You really can't use W/L like that with isolating/neutralizing other variables (runs allowed/leveraging. run environment etc.). If you don't care how they score (offensive design), then Mackus has answered your question imo. 



#8 BSLSteveBirrer

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Posted 16 May 2018 - 07:29 PM

You really can't use W/L like that with isolating/neutralizing other variables (runs allowed/leveraging. run environment etc.). If you don't care how they score (offensive design), then Mackus has answered your question imo. 

Disagree. Thats 363 games of data. That is statistically relevant. Of course those other factors influence the outcome. But I think the data is pretty clear. The O's are a hot and cold team and that does hurt them in the W-L column. Now I suspect that if they had a better OBP and team speed that it would reduce the variance. But that there is no rule or law of physics that says that you can't be a HR hitting team and not have less variance. But for whatever reason the O's seem to take it to the edges.



#9 CA-ORIOLE

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Posted 16 May 2018 - 07:39 PM

Disagree. Thats 363 games of data. That is statistically relevant. Of course those other factors influence the outcome. But I think the data is pretty clear. The O's are a hot and cold team and that does hurt them in the W-L column. Now I suspect that if they had a better OBP and team speed that it would reduce the variance. But that there is no rule or law of physics that says that you can't be a HR hitting team and not have less variance. But for whatever reason the O's seem to take it to the edges.

Yeah. I'm really not following. The variable with defense/runs allowed and leveraging etc., are integral to any analysis with regards to winning and losing. If the team had better OBP/speed (which shouldn't matter as you've already dismissed offensive design) it would mean they'd create more runs not necessarily create a better or more stable variance. 

 

If anything, there may be a better argument the offense has been more efficient than inefficient with respect to wining.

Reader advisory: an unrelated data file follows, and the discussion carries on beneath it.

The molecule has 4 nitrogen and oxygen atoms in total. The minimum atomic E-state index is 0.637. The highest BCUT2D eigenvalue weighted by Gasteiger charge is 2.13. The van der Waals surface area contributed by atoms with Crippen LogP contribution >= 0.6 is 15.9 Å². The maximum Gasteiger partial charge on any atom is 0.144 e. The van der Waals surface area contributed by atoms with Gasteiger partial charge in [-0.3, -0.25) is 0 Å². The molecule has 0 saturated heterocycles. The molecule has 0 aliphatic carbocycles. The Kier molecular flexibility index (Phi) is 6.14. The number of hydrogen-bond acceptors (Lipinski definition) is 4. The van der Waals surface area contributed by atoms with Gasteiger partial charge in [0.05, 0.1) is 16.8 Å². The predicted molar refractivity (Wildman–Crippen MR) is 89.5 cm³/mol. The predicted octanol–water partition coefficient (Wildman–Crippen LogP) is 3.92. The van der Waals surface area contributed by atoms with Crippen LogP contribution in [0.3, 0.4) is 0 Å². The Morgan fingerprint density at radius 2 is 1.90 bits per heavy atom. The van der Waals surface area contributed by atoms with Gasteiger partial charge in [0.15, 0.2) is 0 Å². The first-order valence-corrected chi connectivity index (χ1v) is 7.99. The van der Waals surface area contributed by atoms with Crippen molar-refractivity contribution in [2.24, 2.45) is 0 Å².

#10 BSLSteveBirrer

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Posted 16 May 2018 - 08:34 PM

CA

 

Not sure whats so hard to follow? You do not need to factor in other issues to make a valid comparison on runs scored variance and whether that impacts Ws and Ls.

 

I don't think its any more complex than this. The O's have a .527 winning percentage when scoring 3-6 runs.  They have a .438 winning percentage when scoring 2 or less runs or 7 or more.  That is almost 10% less winning percentage when scoring on the edges compared to the middle.

 

Over this 363 game stretch their overall record is 174-189. Had they had the same winning percentage across those 363 games as they did in the "average scoring window" (for lack of a better term) their record would have been 191-172. Their variance has resulted in more Ls than Ws. Fact.



#11 CA-ORIOLE

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Posted 16 May 2018 - 11:30 PM

CA

 

Not sure whats so hard to follow? You do not need to factor in other issues to make a valid comparison on runs scored variance and whether that impacts Ws and Ls.

 

I don't think its any more complex than this. The O's have a .527 winning percentage when scoring 3-6 runs.  They have a .438 winning percentage when scoring 2 or less runs or 7 or more.  That is almost 10% less winning percentage when scoring on the edges compared to the middle.

 

Over this 363 game stretch their overall record is 174-189. Had they had the same winning percentage across those 363 games as they did in the "average scoring window" (for lack of a better term) their record would have been 191-172. Their variance has resulted in more Ls than Ws. Fact.